After a two-day bench trial, the judge found for Meikle on all but the security deposit claim, ruling that his failure to provide Nurse with an acceptance receipt, a bank deposit receipt, and the interest earned from the security deposit violated G. L. c. 186, §§ 15B (2) (b),[4] (3) (a),[5] and (3) (b),[6] respectively. The judgment awarded possession and unpaid rent ($ 3,900) to Meikle, to be offset by the amount due to Nurse on her security deposit counterclaim ($ 1,304.61), resulting in net damages to Meikle in the amount of $ 2,595.39.  Nurse’s motion to reconsider was denied, and she timely appealed.

Discussion.  1.  Standard of review.  “We review questions of statutory interpretation de novo.”  Commerce Ins. Co. v. Commissioner of Ins., 447 Mass. 478, 481 (2006).  Here we apply the “general and familiar rule . . . that a statute must be interpreted according to the intent of the Legislature ascertained from all its words construed by the ordinary and approved usage of the language, considered in connection with the cause of its enactment, the mischief or imperfection to be remedied and the main object to be accomplished.”  Lowery v. Klemm, 446 Mass. 572, 576-577 (2006), quoting Hanlon v. Rollins, 286 Mass. 444, 447 (1934).  The language of a statute is interpreted in accordance with its plain meaning, and if the “language is clear and unambiguous, it is conclusive as to the intent of the Legislature.”  Commissioner of Correction v. Superior Court Dep’t of the Trial Court for the County of Worcester, 446 Mass. 123, 124 (2006), citing Commonwealth v. Clerk-Magistrate of the W. Roxbury Div. of the Dist. Court Dep’t, 439 Mass. 352, 355-356 (2003).  Also, insofar as relevant here, “a remedial statute . . . should be given a broad interpretation . . . in light of its purpose and to ‘promote the accomplishment of its beneficent design.’”  Seller’s Case, 452 Mass. 804, 810 (2008), quoting Neff v. Commissioner of the Dep’t of Indus. Accs., 421 Mass. 70, 73 (1995).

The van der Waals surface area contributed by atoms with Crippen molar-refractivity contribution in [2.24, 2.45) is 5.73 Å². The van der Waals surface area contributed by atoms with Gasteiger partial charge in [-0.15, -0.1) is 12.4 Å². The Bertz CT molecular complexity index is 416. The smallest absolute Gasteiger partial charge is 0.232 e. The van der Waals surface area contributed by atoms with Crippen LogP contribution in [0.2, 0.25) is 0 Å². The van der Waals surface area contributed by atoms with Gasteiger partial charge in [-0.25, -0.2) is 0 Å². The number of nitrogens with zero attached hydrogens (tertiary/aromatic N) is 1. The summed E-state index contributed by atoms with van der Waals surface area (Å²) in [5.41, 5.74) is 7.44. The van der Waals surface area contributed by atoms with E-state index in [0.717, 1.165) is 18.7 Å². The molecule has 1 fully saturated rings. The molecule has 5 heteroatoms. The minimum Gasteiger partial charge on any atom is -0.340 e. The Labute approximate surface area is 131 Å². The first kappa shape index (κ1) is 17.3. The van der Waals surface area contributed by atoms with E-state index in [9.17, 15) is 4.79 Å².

2.  Violation of the security deposit statute as a defense to possession.  The trial judge, without explaining her reasoning, ruled that the tenant’s counterclaim for violation of the security deposit statute, while properly asserted as a claim for damages, did not constitute a defense to Meikle’s action for possession.  This was error.

General Laws c. 239, § 8A, sets forth in broad outline the defenses and counterclaims available to a tenant in a summary process action and, in certain circumstances, authorizes a prevailing tenant to retain possession of the premises.  More specifically, G. L. c. 239, § 8A, fifth par., provides in relevant part:

“There shall be no recovery of possession under this chapter if the amount found by the court to be due the landlord equals or is less than the amount found to be due the tenant or occupant by reason of any counterclaim or defense under this section.  If the amount found to be due the landlord exceeds the amount found to be due the tenant or occupant, there shall be no recovery of possession if the tenant or occupant, within one week after having received written notice from the court of the balance due, pays to the clerk the balance due the landlord, together with interest and costs of suit, less any credit due the tenant or occupant for funds already paid by him to the clerk under this section.”  (Emphasis added.)